Monday, December 11, 2006

Job Hunting

As I mentioned previously, I've been hunting for a job for a little while now.

Both of the companies that I sent a CV out to directly did not even have the decency to reply back to me, so I decided to use a recruitment specialist.

If you are looking for a programming career in Cambridgeshire I would recommend ecm selection as they did a wonderful job advising me on my CV and helping me to get the job that I really wanted.

CV Writing

Writing a good CV is one of the hardest things that you'll do.

You have to make yourself sound amazing, but not arrogant.
Technologically skilled, but people friendly.
A team player, but self motivated.
And you have to do all of this - including education and work history, contact details and personal interests - on a maximum of two pages!

After months of job hunting, I've found out several valuable lessons:
If you are applying to a small company, make sure you have all of the skills that they list. This is because smaller companies tend to employ people for specific roles that need a specific skill set. As the company is small, there normally aren't other roles available.

Larger companies, on the other hand, may look more at someone's education and schooling rather than the programming languages that they are fluent in. This is because larger companies tend to have a higher diversity (they are involved in more varied projects).

Wednesday, November 15, 2006


It seems that the clever guys at Flickr have come up with a new concept to help solve the problem of ambiguous tag naming.

That concept is called clustering.

I'm guessing that what they are doing is requesting base tag (for example "ultralight") and then searching for any images with this tag. They are then looking for other tags that are common amongst those images and separating the clusters based on any other common tags.

For example check out the ultralight cluster.

This is a very clever solution to the problem of ambiguous tags as it looks at each tag in the context of the other tags given to an image, and no further information needs to be provided by the user.

Monday, November 13, 2006

95% Theory

Most of the people that you meet in your life will be through someone you know. Whether they are a friends partner that you meet at a party, or a new colleague interviewed by your boss.

95% theory basically says this: 95% of the time you will immediately like the person you are being introduced to.

Your friend/colleague obviously likes/gets on with/tolerates the person that they are introducing to you, otherwise they wouldn't have brought them to the party, or offered them the job. If you friend or workmate gets on with them, there is a good chance that you will too, a 95% chance.

Disclaimer: the figure, 95%, has been pretty much plucked out of the air but it's roughly based on people I have met. Sorry if you are in the 5%.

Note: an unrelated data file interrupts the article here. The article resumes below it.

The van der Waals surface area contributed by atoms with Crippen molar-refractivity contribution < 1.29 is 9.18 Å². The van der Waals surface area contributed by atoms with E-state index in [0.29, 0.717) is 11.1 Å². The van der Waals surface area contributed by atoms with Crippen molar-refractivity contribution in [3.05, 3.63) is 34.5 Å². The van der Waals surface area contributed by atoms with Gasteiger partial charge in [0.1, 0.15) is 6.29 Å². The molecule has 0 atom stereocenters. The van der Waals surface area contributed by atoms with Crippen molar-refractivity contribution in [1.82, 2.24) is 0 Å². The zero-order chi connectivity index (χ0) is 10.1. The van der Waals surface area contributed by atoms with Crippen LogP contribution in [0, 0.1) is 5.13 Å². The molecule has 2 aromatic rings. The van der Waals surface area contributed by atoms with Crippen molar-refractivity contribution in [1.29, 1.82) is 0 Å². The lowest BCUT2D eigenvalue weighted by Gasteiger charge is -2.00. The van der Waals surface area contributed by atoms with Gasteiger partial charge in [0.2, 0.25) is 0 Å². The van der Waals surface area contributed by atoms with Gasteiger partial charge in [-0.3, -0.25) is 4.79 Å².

Wednesday, November 08, 2006

Why Phone Interviews are not always a Good Idea

Phone interviews are great if you want a developer that's just going to sit in their little bubble, coding away. They are impartial, fair and you aren't influenced by anything woolly like appearance or first impressions.

But the problem is: the rest of the world will be.

If the developer has to go out to meet clients, these clients are going to judge the developer based on these woolly things. It has been said that you form extremely strong opinions of someone in the first 10 seconds of meeting them. So why shouldn't you form the same opinions as your customers?

By meeting an interviewee face to face you will be putting yourself in the same position as a client. If you are immediately impressed, there is a good chance your client will be too. And if you are immediately put off, chances are your customers will be.

"But I just want them to code!" I hear you cry. However, will you in a year's time? In two?

In this age of versatility and Total Business (the business equivalent of total football, where colleagues are expected to take on each other's roles) having a more rounded individual that can liaise with customers might just be the better option.

Tuesday, November 07, 2006

Do what you Love!

"I don't live to work, I work to live, and live at the weekend." Say the Stereophonics in their track Last of the Big Time Drinkers. And I agree with them. But only whilst doing jobs that I’ve not enjoyed.

Since I was youngster I’ve wanted to make computer games, it's been my dream since I was about 10 years old. 11 years, 3½ A levels and a 2:1 later and I finally got to live out that dream by working for a company called Blitz Games. I started as a junior programmer and 4 years later I was Technical Manager on their flagship next-generation project, Possession. Life was all good.

At that time, I was offered a job working on some business software. I was promised all sorts of perks including a stake in the company after a year, profit related bonuses and a 30% pay increase! I put my new management training to use and drew up a list of weighted pros and cons, and the job offer scored fractionally higher than my current job. So I went for it.

I've been in this job for several months now, working from home. And I don't enjoy working alone, I need to be around other people.